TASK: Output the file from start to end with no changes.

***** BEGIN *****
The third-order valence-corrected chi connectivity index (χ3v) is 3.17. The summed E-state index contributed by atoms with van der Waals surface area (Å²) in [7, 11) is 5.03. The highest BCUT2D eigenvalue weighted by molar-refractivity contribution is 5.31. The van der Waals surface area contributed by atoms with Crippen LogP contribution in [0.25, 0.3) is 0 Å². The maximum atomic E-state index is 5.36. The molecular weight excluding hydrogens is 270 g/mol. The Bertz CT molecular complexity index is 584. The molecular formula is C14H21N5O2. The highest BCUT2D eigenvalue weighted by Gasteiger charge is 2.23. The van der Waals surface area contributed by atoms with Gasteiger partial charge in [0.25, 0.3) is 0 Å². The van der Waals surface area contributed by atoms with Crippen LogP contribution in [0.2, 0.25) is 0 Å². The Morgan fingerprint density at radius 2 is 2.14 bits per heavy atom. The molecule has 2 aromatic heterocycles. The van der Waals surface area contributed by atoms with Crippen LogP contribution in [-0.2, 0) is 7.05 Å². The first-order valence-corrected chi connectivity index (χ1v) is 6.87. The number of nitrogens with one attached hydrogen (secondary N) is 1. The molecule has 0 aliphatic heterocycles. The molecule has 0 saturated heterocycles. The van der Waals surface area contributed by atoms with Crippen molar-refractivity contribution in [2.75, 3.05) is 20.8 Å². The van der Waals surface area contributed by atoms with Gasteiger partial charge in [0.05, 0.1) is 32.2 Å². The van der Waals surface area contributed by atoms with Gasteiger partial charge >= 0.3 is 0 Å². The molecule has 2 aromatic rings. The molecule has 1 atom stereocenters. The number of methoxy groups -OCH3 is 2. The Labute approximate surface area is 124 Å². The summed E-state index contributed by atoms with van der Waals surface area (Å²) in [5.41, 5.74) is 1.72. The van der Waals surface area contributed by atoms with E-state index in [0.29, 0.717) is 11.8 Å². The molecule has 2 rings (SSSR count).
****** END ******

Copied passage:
The third-order valence-corrected chi connectivity index (χ3v) is 3.17. The summed E-state index contributed by atoms with van der Waals surface area (Å²) in [7, 11) is 5.03. The highest BCUT2D eigenvalue weighted by molar-refractivity contribution is 5.31. The van der Waals surface area contributed by atoms with Crippen LogP contribution in [0.25, 0.3) is 0 Å². The maximum atomic E-state index is 5.36. The molecular weight excluding hydrogens is 270 g/mol. The Bertz CT molecular complexity index is 584. The molecular formula is C14H21N5O2. The highest BCUT2D eigenvalue weighted by Gasteiger charge is 2.23. The van der Waals surface area contributed by atoms with Gasteiger partial charge in [0.25, 0.3) is 0 Å². The van der Waals surface area contributed by atoms with Crippen LogP contribution in [0.2, 0.25) is 0 Å². The Morgan fingerprint density at radius 2 is 2.14 bits per heavy atom. The molecule has 2 aromatic heterocycles. The van der Waals surface area contributed by atoms with Crippen LogP contribution in [-0.2, 0) is 7.05 Å². The first-order valence-corrected chi connectivity index (χ1v) is 6.87. The number of nitrogens with one attached hydrogen (secondary N) is 1. The molecule has 0 aliphatic heterocycles. The molecule has 0 saturated heterocycles. The van der Waals surface area contributed by atoms with Crippen molar-refractivity contribution in [2.75, 3.05) is 20.8 Å². The van der Waals surface area contributed by atoms with Gasteiger partial charge in [0.05, 0.1) is 32.2 Å². The van der Waals surface area contributed by atoms with Gasteiger partial charge >= 0.3 is 0 Å². The molecule has 2 aromatic rings. The molecule has 1 atom stereocenters. The number of methoxy groups -OCH3 is 2. The Labute approximate surface area is 124 Å². The summed E-state index contributed by atoms with van der Waals surface area (Å²) in [5.41, 5.74) is 1.72. The van der Waals surface area contributed by atoms with E-state index in [0.29, 0.717) is 11.8 Å². The molecule has 2 rings (SSSR count).